subjected to forced virginity tests by the Egyptian army. Eighteen (18) women were reportedly arrested in Tahrir square when the army stormed the historic square to clear it of protesters. The women were strip searched, beaten, subjected to electric shocks and forced virginity tests by male military personnel. A victim of forced virginity test and other forms of abuse by the Egyptian army has spoken out on camera and added weight to these allegations.
In the following video, a woman reports that she was subjected to virginity test while in custody of the Egyptian army. The video was posted on The New York Times website, alongside a compelling opinion column by Nicholas D. Kristof titled, Freedom's Painful Price.
The fact that these women told their stories on camera, despite the dangers involved, adds weight to the allegations of forced virginity tests exacted by the Egyptian army and highlights the urgent need for an impartial investigation into the matter.
After the resignation of Hosni Mubarak, the army took over control of Egypt and promised to facilitate a smooth transition to a democratically elected government that represents and respects the rights and will of ALL Egyptians. Allegations of forced virginity tests and other human rights violations by the army undermine this promise and goes to show that Egypt under the military is not significantly different from Egypt under Hosni Mubarak.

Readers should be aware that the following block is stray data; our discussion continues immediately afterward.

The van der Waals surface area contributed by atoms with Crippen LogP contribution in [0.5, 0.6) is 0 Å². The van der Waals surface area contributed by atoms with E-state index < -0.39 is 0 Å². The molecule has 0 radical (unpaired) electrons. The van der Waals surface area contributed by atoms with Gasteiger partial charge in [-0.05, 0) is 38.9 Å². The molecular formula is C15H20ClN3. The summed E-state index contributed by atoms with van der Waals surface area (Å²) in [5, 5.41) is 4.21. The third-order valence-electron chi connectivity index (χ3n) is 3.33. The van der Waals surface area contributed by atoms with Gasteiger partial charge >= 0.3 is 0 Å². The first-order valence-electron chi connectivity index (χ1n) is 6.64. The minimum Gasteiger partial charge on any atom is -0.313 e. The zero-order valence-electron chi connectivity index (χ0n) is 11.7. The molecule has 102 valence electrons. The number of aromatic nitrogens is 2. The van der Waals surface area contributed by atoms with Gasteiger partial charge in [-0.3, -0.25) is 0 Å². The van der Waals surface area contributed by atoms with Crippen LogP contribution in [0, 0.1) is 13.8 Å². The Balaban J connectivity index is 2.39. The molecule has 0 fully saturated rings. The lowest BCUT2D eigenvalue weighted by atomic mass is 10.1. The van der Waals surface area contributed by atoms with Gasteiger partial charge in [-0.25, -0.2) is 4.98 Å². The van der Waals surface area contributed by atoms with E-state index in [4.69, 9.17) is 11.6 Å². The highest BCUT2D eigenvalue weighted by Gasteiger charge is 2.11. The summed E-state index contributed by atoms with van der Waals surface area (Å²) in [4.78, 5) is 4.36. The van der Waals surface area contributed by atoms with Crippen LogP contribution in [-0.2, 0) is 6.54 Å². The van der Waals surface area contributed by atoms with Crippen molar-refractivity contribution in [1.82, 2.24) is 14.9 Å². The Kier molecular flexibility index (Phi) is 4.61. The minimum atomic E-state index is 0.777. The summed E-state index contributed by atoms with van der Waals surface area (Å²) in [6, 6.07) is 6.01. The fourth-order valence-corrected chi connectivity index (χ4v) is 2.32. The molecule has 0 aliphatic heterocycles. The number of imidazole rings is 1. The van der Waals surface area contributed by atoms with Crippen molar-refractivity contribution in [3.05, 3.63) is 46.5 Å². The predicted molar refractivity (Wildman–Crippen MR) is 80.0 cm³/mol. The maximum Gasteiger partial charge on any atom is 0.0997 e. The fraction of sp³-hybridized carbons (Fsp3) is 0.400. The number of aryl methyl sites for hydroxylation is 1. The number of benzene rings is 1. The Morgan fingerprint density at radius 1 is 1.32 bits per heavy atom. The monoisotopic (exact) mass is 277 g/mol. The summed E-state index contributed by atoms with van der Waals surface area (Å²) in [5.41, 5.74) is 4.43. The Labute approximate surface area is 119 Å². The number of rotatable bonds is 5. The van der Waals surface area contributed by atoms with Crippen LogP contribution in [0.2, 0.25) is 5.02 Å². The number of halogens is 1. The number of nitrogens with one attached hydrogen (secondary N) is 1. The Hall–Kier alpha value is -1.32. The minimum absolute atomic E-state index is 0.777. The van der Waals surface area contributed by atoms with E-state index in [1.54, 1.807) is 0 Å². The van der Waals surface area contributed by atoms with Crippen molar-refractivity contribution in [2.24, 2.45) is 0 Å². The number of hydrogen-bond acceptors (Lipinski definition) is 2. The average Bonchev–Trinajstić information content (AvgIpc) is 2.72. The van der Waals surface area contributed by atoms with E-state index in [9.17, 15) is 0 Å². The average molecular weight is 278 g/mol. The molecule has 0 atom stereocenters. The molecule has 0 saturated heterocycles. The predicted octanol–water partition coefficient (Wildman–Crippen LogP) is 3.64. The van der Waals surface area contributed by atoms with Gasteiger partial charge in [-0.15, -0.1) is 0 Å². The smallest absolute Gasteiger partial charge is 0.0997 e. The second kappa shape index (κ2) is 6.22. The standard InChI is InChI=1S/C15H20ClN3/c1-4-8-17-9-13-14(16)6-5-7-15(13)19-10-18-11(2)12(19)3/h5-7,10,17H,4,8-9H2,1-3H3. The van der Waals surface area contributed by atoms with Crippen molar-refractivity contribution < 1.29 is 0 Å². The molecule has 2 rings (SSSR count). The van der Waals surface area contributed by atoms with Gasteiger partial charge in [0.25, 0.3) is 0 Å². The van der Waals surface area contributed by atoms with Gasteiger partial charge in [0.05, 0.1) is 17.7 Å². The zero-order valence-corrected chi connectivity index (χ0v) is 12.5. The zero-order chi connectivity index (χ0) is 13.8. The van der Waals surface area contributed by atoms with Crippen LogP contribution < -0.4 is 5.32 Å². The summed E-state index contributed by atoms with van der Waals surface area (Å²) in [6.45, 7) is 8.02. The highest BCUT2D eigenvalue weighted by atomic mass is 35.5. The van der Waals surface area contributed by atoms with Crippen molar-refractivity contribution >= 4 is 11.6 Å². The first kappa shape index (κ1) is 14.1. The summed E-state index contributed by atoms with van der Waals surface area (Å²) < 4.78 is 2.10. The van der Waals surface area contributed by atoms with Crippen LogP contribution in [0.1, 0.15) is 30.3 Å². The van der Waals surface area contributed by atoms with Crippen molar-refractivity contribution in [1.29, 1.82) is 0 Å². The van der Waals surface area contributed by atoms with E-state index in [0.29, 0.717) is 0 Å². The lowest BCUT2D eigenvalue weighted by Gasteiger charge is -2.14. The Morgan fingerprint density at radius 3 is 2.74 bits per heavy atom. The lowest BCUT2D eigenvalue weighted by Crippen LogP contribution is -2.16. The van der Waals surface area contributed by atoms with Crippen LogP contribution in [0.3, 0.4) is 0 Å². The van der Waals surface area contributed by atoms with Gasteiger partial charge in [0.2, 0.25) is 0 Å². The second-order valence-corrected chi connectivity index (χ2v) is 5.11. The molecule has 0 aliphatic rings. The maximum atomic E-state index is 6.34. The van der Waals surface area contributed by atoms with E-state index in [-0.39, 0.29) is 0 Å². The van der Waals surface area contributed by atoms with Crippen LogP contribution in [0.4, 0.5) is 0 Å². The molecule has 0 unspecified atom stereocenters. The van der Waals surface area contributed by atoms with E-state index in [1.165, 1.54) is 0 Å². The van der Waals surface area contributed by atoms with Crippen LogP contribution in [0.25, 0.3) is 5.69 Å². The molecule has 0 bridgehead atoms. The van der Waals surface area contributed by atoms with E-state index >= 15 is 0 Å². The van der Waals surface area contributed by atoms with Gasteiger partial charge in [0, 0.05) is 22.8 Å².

On 25 March 2011, in an email to its supporters in relation to forced virginity tests in Egypt, Amnesty International USA pointed out that "the Egyptian military may have just hit a disturbing, new low..." and urged supporters to call for an immediate investigation into forced virginity testing and other acts of torture and ill-treatment committed against women in Egypt. Please, heed the call by signing the petition.
The so-called "virginity test" must be condemned in the strongest terms.
My Google Analytics tells me that many people are searching online for the meaning of "virginity test" and petitions against virginity tests. This is a good sign and an indication that more people are becoming aware of the prevalence of this degrading practice. More importantly, many are willing to sign a petition against it.
Introducing Charlotte Peevers - It’s our great pleasure today to welcome Charlotte Peevers as an IntLawGrrls contributor. Charlotte is a lecturer in the Faculty of Law at the University ...
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